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Open Letter to Extinction Rebellion Campers

Open Letter to Extinction Rebellion Campers

UPDATE (21/04/2023):
After several days of worry, we are now very happy to report that Extinction Rebellion have listened to our concerns and those of their prospective campers. We understand they are no longer suggesting Barnes Common nature reserve as their No.2 campsite to Clapham.
 
We are thankful for their concern and help protecting our fragile habitats and invite anyone who agrees with our goals to become friends of Barnes Common, thus lending support to our initiatives on climate change, preserving biodiversity, nature education and more.

The following is our open letter, published on 20/04/2023, after we learned of XR’s plans of camping on the Common.

Open Letter to Extinction Rebellion Campers

To any persons thinking of using Barnes Common to camp while attending the XR Protest.

We are aware XR members are planning to camp on Barnes Common. We believe it is the first time that XR have proposed camping within a designated Nature Reserve, and we want to make sure that everyone is aware of the impact this could have.

Please clearly understand the following:

Barnes Common is a Local Nature Reserve and a Site of Importance for Nature Conservation. It does not have the large tracts of amenity grass suitable for events that some other London parks used by XR can offer: even the fields used for sports are part of a valuable mosaic of habitats essential to the Common’s diverse ecology.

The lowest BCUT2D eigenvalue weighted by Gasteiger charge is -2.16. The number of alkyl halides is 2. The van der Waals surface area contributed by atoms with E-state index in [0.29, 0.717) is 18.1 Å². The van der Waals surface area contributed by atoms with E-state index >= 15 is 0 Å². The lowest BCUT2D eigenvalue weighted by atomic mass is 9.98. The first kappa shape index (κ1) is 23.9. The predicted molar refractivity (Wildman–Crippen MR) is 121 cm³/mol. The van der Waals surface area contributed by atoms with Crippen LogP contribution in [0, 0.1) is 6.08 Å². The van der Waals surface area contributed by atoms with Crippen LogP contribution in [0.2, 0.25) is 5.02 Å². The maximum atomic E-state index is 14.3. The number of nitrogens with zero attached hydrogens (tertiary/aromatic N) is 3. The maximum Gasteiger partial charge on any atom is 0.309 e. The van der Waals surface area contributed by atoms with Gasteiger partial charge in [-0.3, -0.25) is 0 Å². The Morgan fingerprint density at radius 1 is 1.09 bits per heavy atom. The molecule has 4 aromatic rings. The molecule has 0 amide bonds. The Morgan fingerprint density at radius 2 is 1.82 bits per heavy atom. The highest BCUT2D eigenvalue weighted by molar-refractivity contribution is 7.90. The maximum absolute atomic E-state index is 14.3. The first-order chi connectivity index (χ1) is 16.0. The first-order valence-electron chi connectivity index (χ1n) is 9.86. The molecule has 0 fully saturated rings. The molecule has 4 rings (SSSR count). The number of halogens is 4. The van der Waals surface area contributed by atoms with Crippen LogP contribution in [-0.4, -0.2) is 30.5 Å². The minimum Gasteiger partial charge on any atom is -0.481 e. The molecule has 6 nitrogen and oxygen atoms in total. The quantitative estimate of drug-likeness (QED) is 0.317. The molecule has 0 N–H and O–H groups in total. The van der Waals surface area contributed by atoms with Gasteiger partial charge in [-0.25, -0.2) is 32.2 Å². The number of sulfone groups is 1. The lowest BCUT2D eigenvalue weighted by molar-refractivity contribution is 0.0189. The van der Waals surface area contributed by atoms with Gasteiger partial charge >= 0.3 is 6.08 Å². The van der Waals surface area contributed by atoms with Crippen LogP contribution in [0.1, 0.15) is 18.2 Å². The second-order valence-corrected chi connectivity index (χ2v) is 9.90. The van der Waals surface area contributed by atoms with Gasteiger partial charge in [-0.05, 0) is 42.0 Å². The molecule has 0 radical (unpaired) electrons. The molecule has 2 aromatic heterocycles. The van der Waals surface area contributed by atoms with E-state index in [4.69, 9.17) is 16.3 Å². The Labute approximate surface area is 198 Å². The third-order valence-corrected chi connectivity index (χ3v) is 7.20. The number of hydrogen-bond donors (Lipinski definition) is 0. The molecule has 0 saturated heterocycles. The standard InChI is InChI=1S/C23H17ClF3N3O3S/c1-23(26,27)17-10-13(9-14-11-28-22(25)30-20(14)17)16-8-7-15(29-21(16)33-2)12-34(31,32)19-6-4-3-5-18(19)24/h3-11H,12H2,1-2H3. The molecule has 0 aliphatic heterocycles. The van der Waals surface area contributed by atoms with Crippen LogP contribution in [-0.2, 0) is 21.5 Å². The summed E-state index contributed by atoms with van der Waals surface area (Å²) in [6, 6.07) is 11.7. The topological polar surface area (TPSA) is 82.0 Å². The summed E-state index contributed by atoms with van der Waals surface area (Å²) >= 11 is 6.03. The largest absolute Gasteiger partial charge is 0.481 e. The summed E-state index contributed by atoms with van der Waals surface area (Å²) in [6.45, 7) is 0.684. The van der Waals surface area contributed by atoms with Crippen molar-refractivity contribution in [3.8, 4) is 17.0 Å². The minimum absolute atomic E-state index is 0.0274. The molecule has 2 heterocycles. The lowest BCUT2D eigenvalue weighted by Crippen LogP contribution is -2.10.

Barnes Common Friends is an active organisation that has campaigned and promoted the conservation and biodiversity of this site for over thirty years along with education and wellbeing. See our website barnescommon.org.uk to learn more about our work and become our friend.

There are many in Barnes who share your concerns but given that your aims are to conserve the world against the threats of extinction, by camping on Barnes Common, you will potentially be doing the complete opposite by harming the Common’s wildlife and its sensitive habitats. These include rare, internationally important, lowland dry acid grassland, some of which has been undisturbed for 150 years and is recognised as among the best quality in London. Additionally, neutral grasslands, woodlands and wetlands collectively support a population of invertebrates of national significance, along with locally rare and endangered species listed under the local Habitat and Species Action Plans.

It is early springtime, a critical time of year for the breeding and survival of so much of our ecosystem, from bacteria to fungi, to plants and higher life forms.

Please help us at Barnes Common Friends by camping elsewhere, where you will not be endangering nature conservation.

Barnes Common Friends